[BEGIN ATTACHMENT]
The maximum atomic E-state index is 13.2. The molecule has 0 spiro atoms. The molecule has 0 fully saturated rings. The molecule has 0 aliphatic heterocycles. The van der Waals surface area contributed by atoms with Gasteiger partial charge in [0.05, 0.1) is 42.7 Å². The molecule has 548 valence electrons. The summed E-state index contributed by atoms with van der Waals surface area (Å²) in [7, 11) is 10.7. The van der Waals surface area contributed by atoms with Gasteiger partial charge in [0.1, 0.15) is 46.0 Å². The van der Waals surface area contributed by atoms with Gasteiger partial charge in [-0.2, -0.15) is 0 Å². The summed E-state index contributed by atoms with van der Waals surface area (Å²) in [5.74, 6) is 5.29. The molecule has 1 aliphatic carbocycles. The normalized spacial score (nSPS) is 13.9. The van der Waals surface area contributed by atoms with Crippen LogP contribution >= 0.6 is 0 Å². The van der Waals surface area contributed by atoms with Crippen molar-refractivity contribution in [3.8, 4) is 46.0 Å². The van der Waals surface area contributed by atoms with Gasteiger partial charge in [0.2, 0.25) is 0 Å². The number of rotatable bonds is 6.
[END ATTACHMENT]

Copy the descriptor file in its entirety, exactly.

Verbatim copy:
The maximum atomic E-state index is 13.2. The molecule has 0 spiro atoms. The molecule has 0 fully saturated rings. The molecule has 0 aliphatic heterocycles. The van der Waals surface area contributed by atoms with Gasteiger partial charge in [0.05, 0.1) is 42.7 Å². The molecule has 548 valence electrons. The summed E-state index contributed by atoms with van der Waals surface area (Å²) in [7, 11) is 10.7. The van der Waals surface area contributed by atoms with Gasteiger partial charge in [0.1, 0.15) is 46.0 Å². The van der Waals surface area contributed by atoms with Gasteiger partial charge in [-0.2, -0.15) is 0 Å². The summed E-state index contributed by atoms with van der Waals surface area (Å²) in [5.74, 6) is 5.29. The molecule has 1 aliphatic carbocycles. The normalized spacial score (nSPS) is 13.9. The van der Waals surface area contributed by atoms with Crippen LogP contribution >= 0.6 is 0 Å². The van der Waals surface area contributed by atoms with Crippen molar-refractivity contribution in [3.8, 4) is 46.0 Å². The van der Waals surface area contributed by atoms with Gasteiger partial charge in [0.2, 0.25) is 0 Å². The number of rotatable bonds is 6.